Grandpa was funny. No, hilarious. He was always joking and making everyone smile. So, now you know where I get it from. In fact, a few years ago I performed my cousin Heidi’s wedding and at the ripe ol’ age of 90, he was still cracking wise. After the ceremony my wife asked, “Didn’t Ryan do a great job, grandpa?” to which he replied, “Yeah, he did good. Not as good as I coulda did, but he did good.” Then he smiled that sly smile like he always did. If there’s one thing I appreciate most that I inherited from grandpa, it’s that Haack sense of humor. Maybe that’s weird, but the value of humor is vastly underrated, in my opinion. Thanks, grandpa.
Grandpa showed us how to love well. He helped to raise ten children and set a solid foundation for them. This week has shown that more clearly than any I can remember. And there were the birthday cards. My son Sam said the other day, “I’m going to miss the birthday cards from grandpa the most.” Every year, without fail, we’d all get a card signed by grandpa with a little money in it on our birthday. It’s a little thing, but to me it was symbolic. It was symbolic of his reliability. The reliability of his love for his family. And he was always so proud of us. He’d make it to as many birthday parties and graduations as he could. I’ll always appreciate that about him.
A little over a week ago grandpa went into hospice. He had stopped dialysis a couple weeks prior and the goal was to get him comfortable as he transitioned. I believe that mission was accomplished. Last Wednesday I left work early to go see him and as “luck” would have it, he was alert and lively…and funny. He was joking around with everybody and smiling and laughing. At one point it looked like he had dropped something so I asked if he needed anything. He looks at me and says, “A thousand dollar bill. When do I get that?” and then he smiled. Classic. That night he started seeing/calling out to his wife June, his brother Arnold and others who have already passed. We were pretty sure he’d go that night.
But, no. He hung on. For a long time.
In fact, the nurses said that these old WWII guys typically do stick it out longer than others. They just have this otherworldly resolve and determination. On Thursday morning they had a nice ceremony saying their goodbyes and he had been resting peacefully since then.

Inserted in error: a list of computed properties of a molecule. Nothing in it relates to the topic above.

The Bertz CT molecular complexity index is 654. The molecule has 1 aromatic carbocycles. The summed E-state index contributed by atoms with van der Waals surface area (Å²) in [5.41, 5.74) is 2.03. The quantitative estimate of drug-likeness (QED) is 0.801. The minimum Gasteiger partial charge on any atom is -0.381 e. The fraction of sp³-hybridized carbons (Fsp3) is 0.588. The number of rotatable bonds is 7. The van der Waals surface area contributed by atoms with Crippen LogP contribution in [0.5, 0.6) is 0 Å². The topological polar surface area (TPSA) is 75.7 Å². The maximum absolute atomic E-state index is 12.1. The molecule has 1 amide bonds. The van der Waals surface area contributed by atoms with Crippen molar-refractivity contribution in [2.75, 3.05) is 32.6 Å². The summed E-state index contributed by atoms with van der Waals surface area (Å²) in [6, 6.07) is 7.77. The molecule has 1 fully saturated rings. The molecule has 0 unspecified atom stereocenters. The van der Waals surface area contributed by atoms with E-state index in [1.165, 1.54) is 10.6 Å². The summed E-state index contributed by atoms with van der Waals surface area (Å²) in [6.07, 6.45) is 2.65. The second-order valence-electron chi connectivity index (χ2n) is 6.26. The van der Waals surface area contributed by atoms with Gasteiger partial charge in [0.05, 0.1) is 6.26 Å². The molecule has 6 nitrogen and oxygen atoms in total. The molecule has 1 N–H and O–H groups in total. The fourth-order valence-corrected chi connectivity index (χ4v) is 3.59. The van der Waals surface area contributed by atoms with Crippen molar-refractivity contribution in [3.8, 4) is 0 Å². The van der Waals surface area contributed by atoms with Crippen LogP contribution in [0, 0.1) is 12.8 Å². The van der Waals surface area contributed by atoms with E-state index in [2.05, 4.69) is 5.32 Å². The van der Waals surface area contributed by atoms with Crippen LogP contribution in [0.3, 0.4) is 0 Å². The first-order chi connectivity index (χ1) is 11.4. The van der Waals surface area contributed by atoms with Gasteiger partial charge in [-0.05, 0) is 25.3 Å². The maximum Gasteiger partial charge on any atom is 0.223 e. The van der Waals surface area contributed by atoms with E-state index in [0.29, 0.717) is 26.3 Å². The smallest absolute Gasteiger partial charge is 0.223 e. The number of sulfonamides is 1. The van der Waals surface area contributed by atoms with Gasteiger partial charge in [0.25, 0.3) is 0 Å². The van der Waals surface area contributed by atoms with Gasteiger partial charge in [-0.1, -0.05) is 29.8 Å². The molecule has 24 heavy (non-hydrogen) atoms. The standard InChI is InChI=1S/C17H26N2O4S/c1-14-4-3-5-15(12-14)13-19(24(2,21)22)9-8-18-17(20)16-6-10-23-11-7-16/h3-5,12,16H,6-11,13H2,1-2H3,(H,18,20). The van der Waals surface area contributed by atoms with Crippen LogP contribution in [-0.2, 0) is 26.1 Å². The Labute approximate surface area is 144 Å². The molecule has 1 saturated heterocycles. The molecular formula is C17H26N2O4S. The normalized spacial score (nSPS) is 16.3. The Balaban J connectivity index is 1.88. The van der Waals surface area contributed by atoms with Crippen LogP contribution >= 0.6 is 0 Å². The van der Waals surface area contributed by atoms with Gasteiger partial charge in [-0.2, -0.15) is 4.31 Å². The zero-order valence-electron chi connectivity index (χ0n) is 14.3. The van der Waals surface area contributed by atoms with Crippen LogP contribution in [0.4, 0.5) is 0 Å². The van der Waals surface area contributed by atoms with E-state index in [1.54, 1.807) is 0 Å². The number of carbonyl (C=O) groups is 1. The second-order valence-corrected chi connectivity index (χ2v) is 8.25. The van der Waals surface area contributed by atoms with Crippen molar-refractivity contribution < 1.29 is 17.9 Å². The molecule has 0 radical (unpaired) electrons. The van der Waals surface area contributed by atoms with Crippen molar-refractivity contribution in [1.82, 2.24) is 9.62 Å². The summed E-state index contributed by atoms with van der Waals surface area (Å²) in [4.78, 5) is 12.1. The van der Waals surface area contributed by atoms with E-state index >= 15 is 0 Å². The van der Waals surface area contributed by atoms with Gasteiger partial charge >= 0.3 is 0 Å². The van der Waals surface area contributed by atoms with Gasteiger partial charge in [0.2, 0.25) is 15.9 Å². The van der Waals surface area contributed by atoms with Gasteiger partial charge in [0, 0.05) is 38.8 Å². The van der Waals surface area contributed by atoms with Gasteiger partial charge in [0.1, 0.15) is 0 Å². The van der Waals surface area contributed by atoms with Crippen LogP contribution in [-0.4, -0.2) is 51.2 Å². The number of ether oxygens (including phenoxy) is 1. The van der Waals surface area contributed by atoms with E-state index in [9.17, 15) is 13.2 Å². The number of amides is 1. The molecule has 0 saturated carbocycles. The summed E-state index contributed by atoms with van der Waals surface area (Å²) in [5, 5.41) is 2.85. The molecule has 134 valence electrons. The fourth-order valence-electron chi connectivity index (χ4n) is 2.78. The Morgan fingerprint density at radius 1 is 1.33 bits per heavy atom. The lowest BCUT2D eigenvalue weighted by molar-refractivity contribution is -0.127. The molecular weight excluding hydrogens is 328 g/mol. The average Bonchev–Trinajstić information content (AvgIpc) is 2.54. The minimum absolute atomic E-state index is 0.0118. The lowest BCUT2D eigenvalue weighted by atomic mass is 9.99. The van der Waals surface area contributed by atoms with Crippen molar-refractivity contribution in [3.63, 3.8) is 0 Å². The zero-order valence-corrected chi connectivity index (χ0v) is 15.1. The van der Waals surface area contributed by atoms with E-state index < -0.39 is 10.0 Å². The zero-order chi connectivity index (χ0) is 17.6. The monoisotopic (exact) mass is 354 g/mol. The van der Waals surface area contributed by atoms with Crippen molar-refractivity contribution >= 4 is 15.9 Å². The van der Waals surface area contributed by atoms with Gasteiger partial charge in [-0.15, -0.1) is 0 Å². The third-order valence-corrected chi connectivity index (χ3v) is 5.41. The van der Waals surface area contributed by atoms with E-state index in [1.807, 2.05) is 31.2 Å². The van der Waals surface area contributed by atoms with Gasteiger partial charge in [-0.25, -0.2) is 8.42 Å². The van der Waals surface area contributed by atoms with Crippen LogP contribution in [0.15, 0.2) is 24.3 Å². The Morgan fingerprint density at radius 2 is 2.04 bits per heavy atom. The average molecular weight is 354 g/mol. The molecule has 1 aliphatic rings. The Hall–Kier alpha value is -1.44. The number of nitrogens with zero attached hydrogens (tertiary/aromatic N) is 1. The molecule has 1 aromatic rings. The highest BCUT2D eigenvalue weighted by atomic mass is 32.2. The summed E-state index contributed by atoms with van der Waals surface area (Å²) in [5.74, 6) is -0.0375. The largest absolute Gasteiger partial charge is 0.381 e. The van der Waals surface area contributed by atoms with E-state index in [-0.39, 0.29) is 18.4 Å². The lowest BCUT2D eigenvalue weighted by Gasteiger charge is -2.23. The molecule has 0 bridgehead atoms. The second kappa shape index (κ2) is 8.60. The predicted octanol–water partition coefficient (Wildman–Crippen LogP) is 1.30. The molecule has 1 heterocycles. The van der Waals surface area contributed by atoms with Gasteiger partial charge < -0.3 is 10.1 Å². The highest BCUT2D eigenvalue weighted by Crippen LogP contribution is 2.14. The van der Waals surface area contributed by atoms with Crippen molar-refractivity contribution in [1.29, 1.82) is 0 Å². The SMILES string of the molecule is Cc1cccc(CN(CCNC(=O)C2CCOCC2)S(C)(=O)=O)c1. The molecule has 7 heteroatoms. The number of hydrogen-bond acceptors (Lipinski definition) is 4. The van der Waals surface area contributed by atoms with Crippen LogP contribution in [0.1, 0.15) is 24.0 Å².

I will remember the last week for the rest of my life. It meant the world to me to be with family and to hear everyone sharing stories, some of which had never been shared before. Part of me thinks grandpa held on to foster that conversation. Seeing all my aunts and uncles taking care of each other and laughing as they reminisced about their crazy upbringing was inspiring. We kind of took over that area of the hospice center and several of the nurses became attached to grandpa and to us and said our family made a big impact on them. That said, the staff at Agrace was unbelievable. They made an impact on us, too.
As difficult as this week was (how much longer can he go on??), it was also a blessing. A blessing to be with him; to kiss and hug him and tell him how thankful for him we are. A blessing to be with family. A blessing to sing How Great Thou Art as we walked him from his room at hospice. A blessing to sense the love of God in this time of sadness and mourning and to experience the hope of knowing he will live for eternity with his Heavenly Father and those who have gone before him.
One day we’ll see him again. Until that time, we have our memories and we have each other. And I know we’re all going to do our best to honor him with how we live our lives.
And I’ll keep trying to make people laugh. I think grandpa would like that.
Love you, grandpa